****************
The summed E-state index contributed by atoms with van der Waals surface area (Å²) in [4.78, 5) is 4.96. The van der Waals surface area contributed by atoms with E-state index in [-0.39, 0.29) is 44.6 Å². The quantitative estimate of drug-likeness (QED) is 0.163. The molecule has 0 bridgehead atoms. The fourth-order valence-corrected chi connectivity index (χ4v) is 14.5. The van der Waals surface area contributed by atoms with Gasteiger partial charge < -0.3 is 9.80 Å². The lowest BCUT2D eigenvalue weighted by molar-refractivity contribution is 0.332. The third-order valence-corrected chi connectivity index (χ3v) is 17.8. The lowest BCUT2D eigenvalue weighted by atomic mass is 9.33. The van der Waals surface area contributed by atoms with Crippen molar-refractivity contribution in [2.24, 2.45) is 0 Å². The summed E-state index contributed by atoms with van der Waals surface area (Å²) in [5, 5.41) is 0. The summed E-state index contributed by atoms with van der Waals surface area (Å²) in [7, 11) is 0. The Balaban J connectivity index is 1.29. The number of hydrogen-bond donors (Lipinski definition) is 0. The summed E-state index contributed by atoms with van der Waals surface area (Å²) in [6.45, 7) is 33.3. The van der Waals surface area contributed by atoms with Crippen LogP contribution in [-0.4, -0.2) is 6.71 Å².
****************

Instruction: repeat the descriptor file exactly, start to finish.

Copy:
The summed E-state index contributed by atoms with van der Waals surface area (Å²) in [4.78, 5) is 4.96. The van der Waals surface area contributed by atoms with E-state index in [-0.39, 0.29) is 44.6 Å². The quantitative estimate of drug-likeness (QED) is 0.163. The molecule has 0 bridgehead atoms. The fourth-order valence-corrected chi connectivity index (χ4v) is 14.5. The van der Waals surface area contributed by atoms with Gasteiger partial charge < -0.3 is 9.80 Å². The lowest BCUT2D eigenvalue weighted by molar-refractivity contribution is 0.332. The third-order valence-corrected chi connectivity index (χ3v) is 17.8. The lowest BCUT2D eigenvalue weighted by atomic mass is 9.33. The van der Waals surface area contributed by atoms with Crippen molar-refractivity contribution in [2.24, 2.45) is 0 Å². The summed E-state index contributed by atoms with van der Waals surface area (Å²) in [5, 5.41) is 0. The summed E-state index contributed by atoms with van der Waals surface area (Å²) in [7, 11) is 0. The Balaban J connectivity index is 1.29. The number of hydrogen-bond donors (Lipinski definition) is 0. The summed E-state index contributed by atoms with van der Waals surface area (Å²) in [6.45, 7) is 33.3. The van der Waals surface area contributed by atoms with Crippen LogP contribution in [-0.4, -0.2) is 6.71 Å².